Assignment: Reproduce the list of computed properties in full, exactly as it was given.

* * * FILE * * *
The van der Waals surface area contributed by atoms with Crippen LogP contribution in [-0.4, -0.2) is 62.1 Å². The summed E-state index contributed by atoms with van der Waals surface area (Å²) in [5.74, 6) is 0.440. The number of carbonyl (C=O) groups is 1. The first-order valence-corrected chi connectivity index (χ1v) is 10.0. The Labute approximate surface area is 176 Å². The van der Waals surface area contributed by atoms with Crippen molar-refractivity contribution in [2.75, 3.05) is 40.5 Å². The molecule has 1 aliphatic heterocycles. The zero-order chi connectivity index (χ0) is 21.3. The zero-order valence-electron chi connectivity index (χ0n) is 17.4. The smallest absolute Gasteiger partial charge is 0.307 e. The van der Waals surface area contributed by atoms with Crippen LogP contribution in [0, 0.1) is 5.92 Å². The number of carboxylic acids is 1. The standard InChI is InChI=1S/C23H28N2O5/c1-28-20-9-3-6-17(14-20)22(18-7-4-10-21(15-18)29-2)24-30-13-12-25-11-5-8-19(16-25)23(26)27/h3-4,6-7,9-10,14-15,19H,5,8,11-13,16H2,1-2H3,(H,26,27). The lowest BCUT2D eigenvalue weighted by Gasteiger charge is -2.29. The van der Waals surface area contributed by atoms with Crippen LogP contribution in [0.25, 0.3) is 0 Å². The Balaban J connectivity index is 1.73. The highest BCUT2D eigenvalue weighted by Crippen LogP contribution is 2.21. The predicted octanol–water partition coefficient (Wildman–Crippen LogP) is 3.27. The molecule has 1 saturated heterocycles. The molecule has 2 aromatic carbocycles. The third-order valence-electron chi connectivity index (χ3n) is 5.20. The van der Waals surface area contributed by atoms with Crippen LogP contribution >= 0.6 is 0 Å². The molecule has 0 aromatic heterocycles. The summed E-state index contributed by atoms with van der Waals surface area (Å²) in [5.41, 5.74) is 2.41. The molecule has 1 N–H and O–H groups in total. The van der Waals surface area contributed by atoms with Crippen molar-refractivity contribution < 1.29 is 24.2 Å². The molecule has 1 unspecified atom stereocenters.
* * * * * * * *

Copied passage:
The van der Waals surface area contributed by atoms with Crippen LogP contribution in [-0.4, -0.2) is 62.1 Å². The summed E-state index contributed by atoms with van der Waals surface area (Å²) in [5.74, 6) is 0.440. The number of carbonyl (C=O) groups is 1. The first-order valence-corrected chi connectivity index (χ1v) is 10.0. The Labute approximate surface area is 176 Å². The van der Waals surface area contributed by atoms with Crippen molar-refractivity contribution in [2.75, 3.05) is 40.5 Å². The molecule has 1 aliphatic heterocycles. The zero-order chi connectivity index (χ0) is 21.3. The zero-order valence-electron chi connectivity index (χ0n) is 17.4. The smallest absolute Gasteiger partial charge is 0.307 e. The van der Waals surface area contributed by atoms with Crippen LogP contribution in [0, 0.1) is 5.92 Å². The number of carboxylic acids is 1. The standard InChI is InChI=1S/C23H28N2O5/c1-28-20-9-3-6-17(14-20)22(18-7-4-10-21(15-18)29-2)24-30-13-12-25-11-5-8-19(16-25)23(26)27/h3-4,6-7,9-10,14-15,19H,5,8,11-13,16H2,1-2H3,(H,26,27). The lowest BCUT2D eigenvalue weighted by Gasteiger charge is -2.29. The van der Waals surface area contributed by atoms with Crippen LogP contribution in [0.25, 0.3) is 0 Å². The Balaban J connectivity index is 1.73. The highest BCUT2D eigenvalue weighted by Crippen LogP contribution is 2.21. The predicted octanol–water partition coefficient (Wildman–Crippen LogP) is 3.27. The molecule has 1 saturated heterocycles. The molecule has 2 aromatic carbocycles. The third-order valence-electron chi connectivity index (χ3n) is 5.20. The van der Waals surface area contributed by atoms with Crippen LogP contribution >= 0.6 is 0 Å². The molecule has 0 aromatic heterocycles. The summed E-state index contributed by atoms with van der Waals surface area (Å²) in [5.41, 5.74) is 2.41. The molecule has 1 N–H and O–H groups in total. The van der Waals surface area contributed by atoms with Crippen molar-refractivity contribution < 1.29 is 24.2 Å². The molecule has 1 unspecified atom stereocenters.